That means that in a 10 hour work day, you can bill 7 hours. Or, you can work through Upwork and bill 9.5 hours.

 

If your hourly rate is $20/hour, you can bill $190 through Upwork and pay $38 in fees, for a net revenue of $152. Or, you can bill 7 hours outside of Upwork with no fees for a net $140.

 

Of course, that assumes that you don't spend a single dime on your efforts to solicit business...which also means that your efforts to draw in new clients are probably much less successful than Upwork's widespread advertising campaigns.

 

 

sivavranagaro
Community Member

If you raise your rate to $20 you'll earn same as before, and no client will be on disadvantage because they choose to hire someone for $20 and not $15. I would recommend to go for the first option and continue applying for jobs. 

____________
Don't correct my grammar!
c2a4e43a
Community Member

Sad to see the Upwork fanboys and girls dismiss the high fee's argument.


@Sam T wrote:

Sad to see the Upwork fanboys and girls dismiss the high fee's argument.


 You mean the people who make a healthy profit through Upwork and find the fees to be worthwhile?

 

I'm not sure why you think it's "sad" that others are successful, but it doesn't speak well of you.

 

 

versailles
Community Member

(deleted)

-----------
"Where darkness shines like dazzling light"   —William Ashbless


@Rene K wrote:

(deleted)


 Deleted as well. Fanboys/fangirls? Really?  

msublette
Community Member

I know that I've also said this before.  If you are working through Upwork, you are working for yourself.  You are not working FOR Upwork.  You can set your fee to whatever you want.  If you believe you can make more locally, doing the job you are doing, you should definitely do that.  I have clients on Upwork and I have local clients.  But I live in a small city and local clients are not readily available.  Plus, cost of living differences and all, my clients on the coasts will pay me more than my local clients for the same work and I don't have to move and I can continue to live in an area with a lower COL.  If I did not use Upwork, I would have to be out every day drumming up clients.  I would incur significant costs...website, brochures, lunches, travel, other advertising, etc.  I may go weeks and weeks between projects.  Plus it's tiring.  To me, Upwork is a luxury.  It is a cost I incur to match my skills with clients who need to hire a small (1-person) company.   If I have 2 days that I don't have a job, then I can spend an hour replying to bid invitations and get something in a matter of hours to fill that time.  Where else can you do that?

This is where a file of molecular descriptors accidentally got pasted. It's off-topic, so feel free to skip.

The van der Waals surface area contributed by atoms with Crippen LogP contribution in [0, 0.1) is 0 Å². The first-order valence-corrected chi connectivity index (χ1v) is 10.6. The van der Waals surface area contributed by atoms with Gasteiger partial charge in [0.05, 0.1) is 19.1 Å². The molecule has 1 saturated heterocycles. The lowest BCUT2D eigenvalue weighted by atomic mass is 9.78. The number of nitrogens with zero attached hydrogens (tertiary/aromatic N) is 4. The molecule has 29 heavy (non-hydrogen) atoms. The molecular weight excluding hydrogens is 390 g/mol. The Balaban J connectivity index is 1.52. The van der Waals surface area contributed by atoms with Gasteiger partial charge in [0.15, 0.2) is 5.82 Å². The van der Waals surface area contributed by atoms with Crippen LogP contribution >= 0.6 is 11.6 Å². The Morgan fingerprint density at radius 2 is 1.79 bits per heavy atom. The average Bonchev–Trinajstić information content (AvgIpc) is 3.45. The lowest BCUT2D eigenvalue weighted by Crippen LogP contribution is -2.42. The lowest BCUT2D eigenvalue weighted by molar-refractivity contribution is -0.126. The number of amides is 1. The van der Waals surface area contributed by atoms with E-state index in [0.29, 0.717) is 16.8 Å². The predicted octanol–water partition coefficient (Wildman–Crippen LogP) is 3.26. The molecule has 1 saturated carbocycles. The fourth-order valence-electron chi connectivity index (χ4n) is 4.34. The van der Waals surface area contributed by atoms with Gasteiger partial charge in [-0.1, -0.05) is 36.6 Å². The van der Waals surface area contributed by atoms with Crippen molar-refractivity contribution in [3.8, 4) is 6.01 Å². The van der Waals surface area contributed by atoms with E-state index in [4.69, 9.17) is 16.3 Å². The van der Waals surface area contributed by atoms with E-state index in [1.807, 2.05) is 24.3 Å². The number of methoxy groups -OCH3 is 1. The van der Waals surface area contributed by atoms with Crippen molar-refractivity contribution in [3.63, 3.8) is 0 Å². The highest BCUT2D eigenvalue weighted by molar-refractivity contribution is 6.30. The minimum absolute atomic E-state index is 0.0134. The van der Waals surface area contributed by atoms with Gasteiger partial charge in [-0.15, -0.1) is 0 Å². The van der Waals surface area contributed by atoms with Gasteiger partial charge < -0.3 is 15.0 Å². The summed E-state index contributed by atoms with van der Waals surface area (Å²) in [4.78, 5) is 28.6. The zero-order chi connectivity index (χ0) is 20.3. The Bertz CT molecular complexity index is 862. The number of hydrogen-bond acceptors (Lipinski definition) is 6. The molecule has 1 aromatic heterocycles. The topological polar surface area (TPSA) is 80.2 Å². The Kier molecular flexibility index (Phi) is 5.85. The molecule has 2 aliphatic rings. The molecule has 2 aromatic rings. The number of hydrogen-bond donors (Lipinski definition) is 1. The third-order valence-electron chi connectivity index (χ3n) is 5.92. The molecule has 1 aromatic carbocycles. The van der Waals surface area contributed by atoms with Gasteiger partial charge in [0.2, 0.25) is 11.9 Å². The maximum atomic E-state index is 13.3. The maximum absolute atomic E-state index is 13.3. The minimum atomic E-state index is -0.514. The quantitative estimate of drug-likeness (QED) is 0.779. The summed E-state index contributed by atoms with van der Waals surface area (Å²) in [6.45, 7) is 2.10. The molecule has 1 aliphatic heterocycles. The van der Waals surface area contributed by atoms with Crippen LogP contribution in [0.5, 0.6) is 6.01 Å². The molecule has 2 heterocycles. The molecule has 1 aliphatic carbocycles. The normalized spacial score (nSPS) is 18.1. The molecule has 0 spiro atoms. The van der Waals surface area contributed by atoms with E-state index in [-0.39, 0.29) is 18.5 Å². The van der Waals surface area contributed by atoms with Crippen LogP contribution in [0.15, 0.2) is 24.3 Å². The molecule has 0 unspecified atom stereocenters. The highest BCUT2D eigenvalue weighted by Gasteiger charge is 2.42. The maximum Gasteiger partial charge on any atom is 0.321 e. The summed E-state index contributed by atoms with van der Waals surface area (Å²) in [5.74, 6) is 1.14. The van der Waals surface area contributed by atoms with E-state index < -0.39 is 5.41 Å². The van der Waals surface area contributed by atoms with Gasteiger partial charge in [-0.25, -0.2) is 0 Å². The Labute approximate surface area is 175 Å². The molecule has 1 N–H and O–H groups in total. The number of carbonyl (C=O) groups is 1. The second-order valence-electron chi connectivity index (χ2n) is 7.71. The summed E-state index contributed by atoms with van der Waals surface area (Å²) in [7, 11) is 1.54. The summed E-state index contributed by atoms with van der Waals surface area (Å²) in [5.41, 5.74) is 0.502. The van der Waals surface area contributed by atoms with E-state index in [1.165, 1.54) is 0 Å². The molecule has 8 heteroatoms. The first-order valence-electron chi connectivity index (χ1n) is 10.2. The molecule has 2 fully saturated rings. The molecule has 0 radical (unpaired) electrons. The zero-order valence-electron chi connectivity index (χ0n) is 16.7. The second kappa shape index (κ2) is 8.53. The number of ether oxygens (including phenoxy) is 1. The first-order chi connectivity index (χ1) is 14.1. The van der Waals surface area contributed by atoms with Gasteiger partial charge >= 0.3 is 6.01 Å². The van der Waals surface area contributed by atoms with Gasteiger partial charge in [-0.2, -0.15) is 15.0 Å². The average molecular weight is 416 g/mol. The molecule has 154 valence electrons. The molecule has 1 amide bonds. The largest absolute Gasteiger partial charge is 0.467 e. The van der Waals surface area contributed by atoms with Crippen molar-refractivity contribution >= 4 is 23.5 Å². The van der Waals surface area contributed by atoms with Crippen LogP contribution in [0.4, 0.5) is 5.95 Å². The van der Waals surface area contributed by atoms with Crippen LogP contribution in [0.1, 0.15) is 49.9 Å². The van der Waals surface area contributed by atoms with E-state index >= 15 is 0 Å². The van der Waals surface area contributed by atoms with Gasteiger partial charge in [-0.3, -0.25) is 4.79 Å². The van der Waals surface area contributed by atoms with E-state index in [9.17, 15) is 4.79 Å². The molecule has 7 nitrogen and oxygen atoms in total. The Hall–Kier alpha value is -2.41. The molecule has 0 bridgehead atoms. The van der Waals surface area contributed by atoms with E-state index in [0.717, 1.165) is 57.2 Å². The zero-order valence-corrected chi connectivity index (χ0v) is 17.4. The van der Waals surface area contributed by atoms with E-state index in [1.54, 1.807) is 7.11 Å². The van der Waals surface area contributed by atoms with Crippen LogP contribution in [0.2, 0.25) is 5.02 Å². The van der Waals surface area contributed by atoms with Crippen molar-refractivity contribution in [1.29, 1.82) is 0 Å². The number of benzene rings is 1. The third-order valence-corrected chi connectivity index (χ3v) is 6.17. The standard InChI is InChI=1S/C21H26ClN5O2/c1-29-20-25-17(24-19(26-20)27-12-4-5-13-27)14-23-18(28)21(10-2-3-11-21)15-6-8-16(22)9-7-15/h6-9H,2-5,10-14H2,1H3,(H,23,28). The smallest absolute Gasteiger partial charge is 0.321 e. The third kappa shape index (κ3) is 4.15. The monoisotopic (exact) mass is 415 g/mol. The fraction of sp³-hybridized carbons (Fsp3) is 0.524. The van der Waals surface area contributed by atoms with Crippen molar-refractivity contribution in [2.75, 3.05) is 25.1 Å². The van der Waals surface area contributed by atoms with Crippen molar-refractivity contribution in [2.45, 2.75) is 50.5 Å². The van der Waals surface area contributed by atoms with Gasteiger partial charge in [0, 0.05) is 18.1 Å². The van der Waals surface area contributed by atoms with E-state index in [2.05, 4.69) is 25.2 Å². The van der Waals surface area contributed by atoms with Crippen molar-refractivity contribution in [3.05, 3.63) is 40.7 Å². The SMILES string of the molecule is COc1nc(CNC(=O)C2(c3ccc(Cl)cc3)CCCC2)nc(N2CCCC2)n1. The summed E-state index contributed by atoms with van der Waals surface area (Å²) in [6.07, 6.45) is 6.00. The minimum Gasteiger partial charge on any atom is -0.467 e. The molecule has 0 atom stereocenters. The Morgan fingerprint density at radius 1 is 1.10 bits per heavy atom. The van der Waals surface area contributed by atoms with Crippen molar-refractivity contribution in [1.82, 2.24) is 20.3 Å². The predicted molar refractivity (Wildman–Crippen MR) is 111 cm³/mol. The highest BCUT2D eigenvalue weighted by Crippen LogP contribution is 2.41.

Also, after just $500, the fee drops to 10%.  At this point most of my clients are able to hit that within the first day of me working for them.  That's nothing compared to advertising.   If you are truly offering a service that people need, with experience to back up your fee, people will pay.   If you don't, then it's possible this isn't the right platform for your skills.  I read here all the time about people not being able to find work.  I turn work away every.single.day. here on Upwork.

jbmaverick
Community Member

The 20% fee is outrageous - you can't possibly defend that. Hell, a personal literary agent doesn't charge that much!
Even 10% is way too much once you learn that they only charge clients 4%. Yeah - the companies that have money only have to pay a measley 4%, while Upwork takes 20% out of the pockets of the starving freelancers. Whose idea of fair is THAT?

So, Upwork gets a total of 24% of every job - and freelancers pay 80% of that total. How fair do you think that fee structure is NOW? Huh?